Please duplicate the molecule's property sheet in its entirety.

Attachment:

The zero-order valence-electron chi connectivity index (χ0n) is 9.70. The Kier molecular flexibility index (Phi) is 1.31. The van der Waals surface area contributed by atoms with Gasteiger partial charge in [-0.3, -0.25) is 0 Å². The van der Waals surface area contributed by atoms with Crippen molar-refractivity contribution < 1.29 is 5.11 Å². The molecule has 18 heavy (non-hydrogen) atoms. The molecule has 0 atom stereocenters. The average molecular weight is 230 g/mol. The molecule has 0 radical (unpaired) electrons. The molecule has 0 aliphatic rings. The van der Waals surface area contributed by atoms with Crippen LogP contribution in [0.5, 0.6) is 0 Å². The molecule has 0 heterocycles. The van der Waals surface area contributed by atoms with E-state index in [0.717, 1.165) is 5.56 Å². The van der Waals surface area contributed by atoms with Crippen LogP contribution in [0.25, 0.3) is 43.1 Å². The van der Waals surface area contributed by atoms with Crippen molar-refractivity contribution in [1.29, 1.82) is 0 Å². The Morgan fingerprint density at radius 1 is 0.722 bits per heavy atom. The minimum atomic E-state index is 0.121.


The zero-order valence-electron chi connectivity index (χ0n) is 9.70. The Kier molecular flexibility index (Phi) is 1.31. The van der Waals surface area contributed by atoms with Gasteiger partial charge in [-0.3, -0.25) is 0 Å². The van der Waals surface area contributed by atoms with Crippen molar-refractivity contribution < 1.29 is 5.11 Å². The molecule has 18 heavy (non-hydrogen) atoms. The molecule has 0 atom stereocenters. The average molecular weight is 230 g/mol. The molecule has 0 radical (unpaired) electrons. The molecule has 0 aliphatic rings. The van der Waals surface area contributed by atoms with Crippen LogP contribution in [0.5, 0.6) is 0 Å². The molecule has 0 heterocycles. The van der Waals surface area contributed by atoms with E-state index in [0.717, 1.165) is 5.56 Å². The van der Waals surface area contributed by atoms with Crippen LogP contribution in [0.25, 0.3) is 43.1 Å². The van der Waals surface area contributed by atoms with Crippen molar-refractivity contribution in [1.29, 1.82) is 0 Å². The Morgan fingerprint density at radius 1 is 0.722 bits per heavy atom. The minimum atomic E-state index is 0.121.